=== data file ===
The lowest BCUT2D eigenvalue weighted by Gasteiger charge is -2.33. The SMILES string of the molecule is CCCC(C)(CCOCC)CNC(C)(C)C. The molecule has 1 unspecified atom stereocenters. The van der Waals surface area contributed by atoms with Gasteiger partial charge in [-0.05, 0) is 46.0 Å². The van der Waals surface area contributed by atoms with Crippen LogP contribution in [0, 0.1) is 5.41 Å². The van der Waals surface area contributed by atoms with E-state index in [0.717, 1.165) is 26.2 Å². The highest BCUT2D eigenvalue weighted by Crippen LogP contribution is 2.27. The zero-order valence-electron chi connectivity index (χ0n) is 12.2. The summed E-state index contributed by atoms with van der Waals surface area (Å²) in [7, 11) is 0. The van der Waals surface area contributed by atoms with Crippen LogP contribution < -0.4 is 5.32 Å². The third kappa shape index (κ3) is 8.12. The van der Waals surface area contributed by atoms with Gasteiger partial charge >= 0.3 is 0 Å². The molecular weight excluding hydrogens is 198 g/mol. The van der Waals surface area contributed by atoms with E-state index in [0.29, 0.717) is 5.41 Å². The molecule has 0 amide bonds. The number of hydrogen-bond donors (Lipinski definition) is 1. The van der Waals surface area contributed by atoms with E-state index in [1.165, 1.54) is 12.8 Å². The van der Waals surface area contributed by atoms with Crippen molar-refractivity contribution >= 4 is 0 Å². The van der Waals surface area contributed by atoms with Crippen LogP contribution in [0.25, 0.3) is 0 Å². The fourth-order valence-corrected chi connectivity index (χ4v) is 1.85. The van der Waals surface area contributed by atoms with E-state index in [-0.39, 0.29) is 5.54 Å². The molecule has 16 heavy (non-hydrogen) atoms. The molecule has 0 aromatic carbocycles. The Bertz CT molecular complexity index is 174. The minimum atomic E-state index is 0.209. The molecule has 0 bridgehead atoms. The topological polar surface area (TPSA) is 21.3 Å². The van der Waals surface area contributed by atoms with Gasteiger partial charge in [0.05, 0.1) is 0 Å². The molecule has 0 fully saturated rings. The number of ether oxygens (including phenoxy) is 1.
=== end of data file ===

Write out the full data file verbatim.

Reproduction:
The lowest BCUT2D eigenvalue weighted by Gasteiger charge is -2.33. The SMILES string of the molecule is CCCC(C)(CCOCC)CNC(C)(C)C. The molecule has 1 unspecified atom stereocenters. The van der Waals surface area contributed by atoms with Gasteiger partial charge in [-0.05, 0) is 46.0 Å². The van der Waals surface area contributed by atoms with Crippen LogP contribution in [0, 0.1) is 5.41 Å². The van der Waals surface area contributed by atoms with E-state index in [0.717, 1.165) is 26.2 Å². The highest BCUT2D eigenvalue weighted by Crippen LogP contribution is 2.27. The zero-order valence-electron chi connectivity index (χ0n) is 12.2. The summed E-state index contributed by atoms with van der Waals surface area (Å²) in [7, 11) is 0. The van der Waals surface area contributed by atoms with Crippen LogP contribution < -0.4 is 5.32 Å². The third kappa shape index (κ3) is 8.12. The van der Waals surface area contributed by atoms with Gasteiger partial charge >= 0.3 is 0 Å². The molecular weight excluding hydrogens is 198 g/mol. The van der Waals surface area contributed by atoms with E-state index in [0.29, 0.717) is 5.41 Å². The molecule has 0 amide bonds. The number of hydrogen-bond donors (Lipinski definition) is 1. The van der Waals surface area contributed by atoms with E-state index in [1.165, 1.54) is 12.8 Å². The van der Waals surface area contributed by atoms with Crippen molar-refractivity contribution >= 4 is 0 Å². The van der Waals surface area contributed by atoms with Crippen LogP contribution in [0.25, 0.3) is 0 Å². The fourth-order valence-corrected chi connectivity index (χ4v) is 1.85. The van der Waals surface area contributed by atoms with E-state index in [-0.39, 0.29) is 5.54 Å². The molecule has 16 heavy (non-hydrogen) atoms. The molecule has 0 aromatic carbocycles. The Bertz CT molecular complexity index is 174. The minimum atomic E-state index is 0.209. The molecule has 0 bridgehead atoms. The topological polar surface area (TPSA) is 21.3 Å². The van der Waals surface area contributed by atoms with Gasteiger partial charge in [0.05, 0.1) is 0 Å². The molecule has 0 fully saturated rings. The number of ether oxygens (including phenoxy) is 1.